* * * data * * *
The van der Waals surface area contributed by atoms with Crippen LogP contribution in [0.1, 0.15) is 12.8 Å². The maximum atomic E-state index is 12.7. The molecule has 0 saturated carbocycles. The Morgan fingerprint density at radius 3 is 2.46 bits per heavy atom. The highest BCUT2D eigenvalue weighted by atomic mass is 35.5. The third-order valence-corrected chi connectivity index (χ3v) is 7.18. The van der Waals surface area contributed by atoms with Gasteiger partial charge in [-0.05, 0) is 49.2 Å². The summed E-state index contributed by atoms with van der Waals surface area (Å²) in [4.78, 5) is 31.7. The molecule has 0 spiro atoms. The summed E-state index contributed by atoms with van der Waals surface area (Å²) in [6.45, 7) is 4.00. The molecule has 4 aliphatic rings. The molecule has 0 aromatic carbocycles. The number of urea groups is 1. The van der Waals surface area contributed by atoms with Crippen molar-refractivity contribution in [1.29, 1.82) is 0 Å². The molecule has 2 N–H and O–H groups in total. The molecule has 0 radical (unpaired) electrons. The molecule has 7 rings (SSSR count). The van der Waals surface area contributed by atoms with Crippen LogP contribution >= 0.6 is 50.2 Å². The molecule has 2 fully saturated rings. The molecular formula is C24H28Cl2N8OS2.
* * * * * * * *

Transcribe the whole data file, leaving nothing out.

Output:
The van der Waals surface area contributed by atoms with Crippen LogP contribution in [0.1, 0.15) is 12.8 Å². The maximum atomic E-state index is 12.7. The molecule has 0 saturated carbocycles. The Morgan fingerprint density at radius 3 is 2.46 bits per heavy atom. The highest BCUT2D eigenvalue weighted by atomic mass is 35.5. The third-order valence-corrected chi connectivity index (χ3v) is 7.18. The van der Waals surface area contributed by atoms with Gasteiger partial charge in [-0.05, 0) is 49.2 Å². The summed E-state index contributed by atoms with van der Waals surface area (Å²) in [4.78, 5) is 31.7. The molecule has 0 spiro atoms. The summed E-state index contributed by atoms with van der Waals surface area (Å²) in [6.45, 7) is 4.00. The molecule has 4 aliphatic rings. The molecule has 0 aromatic carbocycles. The number of urea groups is 1. The van der Waals surface area contributed by atoms with Crippen molar-refractivity contribution in [1.29, 1.82) is 0 Å². The molecule has 2 N–H and O–H groups in total. The molecule has 0 radical (unpaired) electrons. The molecule has 7 rings (SSSR count). The van der Waals surface area contributed by atoms with Crippen LogP contribution >= 0.6 is 50.2 Å². The molecule has 2 fully saturated rings. The molecular formula is C24H28Cl2N8OS2.